Amy (now frustrated and ready to end the conversation): “Yeah. It’s okay. I’ll figure it out.”

Why did David’s multiple attempts to help his wife go so poorly? In short, he didn’t recognize that she was looking for validation rather than advice. Amy remained frustrated because David tried to fix the problem right out of the gates instead of first validating her frustration. David also walked away feeling confused and unappreciated because Amy became more upset — and even a little defensive — as he tried to help.

David’s best chance would have been to simply acknowledge that Amy’s frustration was understandable and refrain from offering advice unless she asked for it.

How the conversation could have turned out differently

Here’s how the conversation might have played out had David validated Amy instead of immediately trying to reassure her:

Amy: “Ugh. Emily is driving me crazy!”
David: “What happened?”

Amy: “You know this sisters’ trip we’ve been planning? She keeps changing the plans and doesn’t seem to listen to — or care at all about — what the rest of us want to do.”
David: “Really? What’s up with that?”

Amy: “I don’t know! It’s driving me crazy. The trip is in a few weeks and I’m afraid we won’t be able to get reservations.”
David: “Ugh, that’s so frustrating. What are you going to do?”

Amy: “I don’t know. She always does this. I feel like I’m crazybecause everyone else just backs down and lets her take over. I’m not about to spend all this money and take a week off work only to have to follow her strict schedule all day!”
David: “Well, yeah — you’re splitting everything four ways, right?It’s your vacation as much as it is hers.”

Amy: “Seriously. I’ll figure it out. It’s just so frustrating.”
David: “Yeah, that really would be. Especially if you keep running into this with her.”

Amy: “I do! I’ve just come to expect it from her. Ever since we were kids.”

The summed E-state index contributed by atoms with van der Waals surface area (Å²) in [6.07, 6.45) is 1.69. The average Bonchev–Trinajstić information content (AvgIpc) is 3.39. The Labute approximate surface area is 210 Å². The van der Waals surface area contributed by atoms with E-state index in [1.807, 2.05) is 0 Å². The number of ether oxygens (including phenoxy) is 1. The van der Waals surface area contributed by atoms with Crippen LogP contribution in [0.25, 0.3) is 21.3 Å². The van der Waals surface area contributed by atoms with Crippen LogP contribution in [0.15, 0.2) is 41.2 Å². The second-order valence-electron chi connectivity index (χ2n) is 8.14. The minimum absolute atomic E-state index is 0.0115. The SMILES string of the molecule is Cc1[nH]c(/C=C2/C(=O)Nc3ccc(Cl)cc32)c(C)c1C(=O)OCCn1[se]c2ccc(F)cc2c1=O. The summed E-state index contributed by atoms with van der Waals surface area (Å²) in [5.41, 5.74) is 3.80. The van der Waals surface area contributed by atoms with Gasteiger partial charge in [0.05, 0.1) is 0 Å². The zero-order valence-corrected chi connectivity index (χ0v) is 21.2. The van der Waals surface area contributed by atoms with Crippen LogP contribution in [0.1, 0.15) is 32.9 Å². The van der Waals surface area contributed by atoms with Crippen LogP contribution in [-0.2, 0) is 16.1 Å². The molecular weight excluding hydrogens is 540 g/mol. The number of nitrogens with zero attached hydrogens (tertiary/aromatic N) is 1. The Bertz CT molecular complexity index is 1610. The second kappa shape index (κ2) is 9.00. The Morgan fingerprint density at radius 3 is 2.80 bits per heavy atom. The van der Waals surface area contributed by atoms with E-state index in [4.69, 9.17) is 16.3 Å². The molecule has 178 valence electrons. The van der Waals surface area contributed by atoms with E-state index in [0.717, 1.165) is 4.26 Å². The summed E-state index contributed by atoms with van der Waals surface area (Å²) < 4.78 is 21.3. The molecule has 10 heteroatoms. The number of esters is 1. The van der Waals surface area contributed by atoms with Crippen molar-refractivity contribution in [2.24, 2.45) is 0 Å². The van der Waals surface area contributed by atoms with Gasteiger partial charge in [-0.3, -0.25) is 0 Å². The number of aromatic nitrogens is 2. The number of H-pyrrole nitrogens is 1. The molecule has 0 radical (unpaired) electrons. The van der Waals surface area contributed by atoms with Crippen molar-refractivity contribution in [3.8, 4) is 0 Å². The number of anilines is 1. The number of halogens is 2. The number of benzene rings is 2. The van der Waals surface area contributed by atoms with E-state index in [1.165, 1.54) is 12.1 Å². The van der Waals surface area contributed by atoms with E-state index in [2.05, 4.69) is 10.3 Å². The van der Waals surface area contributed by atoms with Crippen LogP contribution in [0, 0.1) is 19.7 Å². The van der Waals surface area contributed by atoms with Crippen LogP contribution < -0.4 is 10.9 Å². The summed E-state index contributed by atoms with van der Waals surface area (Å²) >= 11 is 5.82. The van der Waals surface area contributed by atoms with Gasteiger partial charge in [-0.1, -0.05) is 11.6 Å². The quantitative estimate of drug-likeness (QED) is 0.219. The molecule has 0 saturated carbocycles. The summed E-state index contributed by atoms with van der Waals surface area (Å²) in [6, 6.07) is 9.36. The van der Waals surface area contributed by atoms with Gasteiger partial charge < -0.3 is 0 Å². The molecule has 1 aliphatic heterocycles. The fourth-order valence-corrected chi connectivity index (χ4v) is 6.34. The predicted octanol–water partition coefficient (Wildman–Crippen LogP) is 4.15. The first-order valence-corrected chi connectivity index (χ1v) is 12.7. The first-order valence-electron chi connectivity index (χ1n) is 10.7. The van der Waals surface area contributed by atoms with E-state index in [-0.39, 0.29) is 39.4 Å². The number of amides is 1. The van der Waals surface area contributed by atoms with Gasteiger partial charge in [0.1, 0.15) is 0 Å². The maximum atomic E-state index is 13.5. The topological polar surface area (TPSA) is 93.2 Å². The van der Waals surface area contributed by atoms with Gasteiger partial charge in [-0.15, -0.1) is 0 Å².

David: “That would drive me crazy.”

Amy: “Ugh, tell me about it! ”
David: “Ugh, I’m sorry.”

Amy: “It’s okay. I think I’ll just to talk to her about it again. If she really won’t budge . . . I don’t know. I might even do my own thing when we get out there.”
David: “Not a bad idea. Hopefully she loosens up a bit.”

Amy: “Yeah.”

[Brief pause]

Amy: “Anyway, thank you for listening. How was work?”

Summary

When someone shares that they are struggling, we naturally feel we must do something to fix the situation. But the other person doesn’t want you to fix the situation for them. They just want you to understand and appreciate their struggle.

Does this mean that we should never give reassurance or advice? Absolutely not. Both reassurance and advice have a crucial role in conversations. But they should only come after you have validated the other’s emotions. And even when they are used, they should be used sparingly. Remember that:

No one wants to hear your reassurance or advice
before they are sure you understand them.

If you want others to feel appreciated and heard, validate first. Listen for their emotions, invite them to share more, and acknowledge that they are perfectly right in feeling their emotions. Assurance and advice can come later (if they even come at all).

Which people in your life can you begin to validate more?

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Henrik Angelstig

Henrik Angelstig

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I am a 22-year-old bachelor’s student who is a fanatic when it comes to fulfillment, productivity, and helping others achieve goals that matter.